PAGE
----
Former national TT coach Costantini not done with India yet

Former Indian table tennis team coach Massimo Costantini, who transformed table tennis in the country, trained young paddlers in Indore for nine days.

Massimo Costantini (centre in front row) warned that improper coaching and lack of infrastructure can stunt the growth of potential paddlers.   -  Special Arrangement

Massimo Costantini keeps coming to India. The former table tennis coach conducted a nine-day High Performance camp for coaches and players in Indore that ended on Saturday. In affiliation with the Table Tennis Federation of India and facilitated by the Madhya Pradesh Table Tennis Association, 10 coaches and 20 youth players learnt the tricks of the trade from the master.

In conversation with Sportstar,  Costantini discussed the idea behind the camp. “The aim was to give the new generation players a new attitude and a winning mentality to help them perform well worldwide. We worked with all the youth categories and through various activities, tried to a create new mentality and teach them how to face difficulties and to do better and better."

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Costantini warned that improper coaching and lack of infrastructure can stunt the growth of potential paddlers. And this is when such camps help.

"In terms of knowledge, Indian coaches are very knowledgeable. It has been, time and again, demonstrated by the level of players India is capable of producing. Where they are lacking is personality, confidence, management of groups and players. They need more international exposure, need to be sent abroad to see how things work there for themselves. The more time they spent abroad, they will be able to implement the learnings and experience better," said the 61-year-old.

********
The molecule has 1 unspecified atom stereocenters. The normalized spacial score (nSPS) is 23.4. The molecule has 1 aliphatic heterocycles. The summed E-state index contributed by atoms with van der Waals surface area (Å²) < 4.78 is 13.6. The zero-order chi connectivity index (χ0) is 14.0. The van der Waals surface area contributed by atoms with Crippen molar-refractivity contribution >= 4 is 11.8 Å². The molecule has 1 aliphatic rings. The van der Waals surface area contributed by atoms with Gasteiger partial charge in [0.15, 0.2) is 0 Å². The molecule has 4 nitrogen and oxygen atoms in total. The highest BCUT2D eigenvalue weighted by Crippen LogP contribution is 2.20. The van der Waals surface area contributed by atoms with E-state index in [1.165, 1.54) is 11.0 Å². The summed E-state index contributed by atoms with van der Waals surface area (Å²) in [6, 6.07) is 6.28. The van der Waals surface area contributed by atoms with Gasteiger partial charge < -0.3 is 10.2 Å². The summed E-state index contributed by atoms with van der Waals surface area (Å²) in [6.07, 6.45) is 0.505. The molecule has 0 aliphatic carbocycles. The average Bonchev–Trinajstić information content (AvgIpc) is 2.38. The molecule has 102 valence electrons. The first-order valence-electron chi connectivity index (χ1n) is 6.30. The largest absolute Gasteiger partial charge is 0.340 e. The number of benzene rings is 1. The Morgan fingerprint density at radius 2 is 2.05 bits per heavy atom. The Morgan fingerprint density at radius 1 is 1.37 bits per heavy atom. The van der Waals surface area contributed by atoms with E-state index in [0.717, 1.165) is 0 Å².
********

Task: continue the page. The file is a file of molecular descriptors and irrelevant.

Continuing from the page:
Among other things, Costantini taught them communication skills to monitor the sessions and manage the players better.

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Whenever parallels are drawn between Indian and foreign players, there is a pertinent point that pops up. What are the likes of China, Korea and Japan doing that India isn't? In reply, the Italian said: "It’s very simple what they do. Leading countries start working from technique and then move on to abilities. In a lot of European countries and India, the process is the complete opposite. They start with abilities first and then work on the technique. Both are trying to reach the same result, but not everyone gets there because it comes from a certain process."

He is likely to visit more in the future. "Whenever the budget and scheduling allows, I will be happy to return for another camp. When the program was announced in India, I was the first one to offer myself because I love coming back here. For me, it was essentially continuing what was interrupted. The players and coaches were happy and I sent out a strong message. This should give them enough fuel to do better in the future," Costantini concluded.

The two-time head coach of the national team had returned to the national side in 2016 after leaving the job for the first time in 2010. He was instrumental in India's success at the 2018 Commonwealth Games and Asian Games but he left later that year due to personal reasons.  Soon after, he was roped in as the International Table Tennis Federation High Performance Director. The camp was part of the federation's High Performance and Development(HPD) program.

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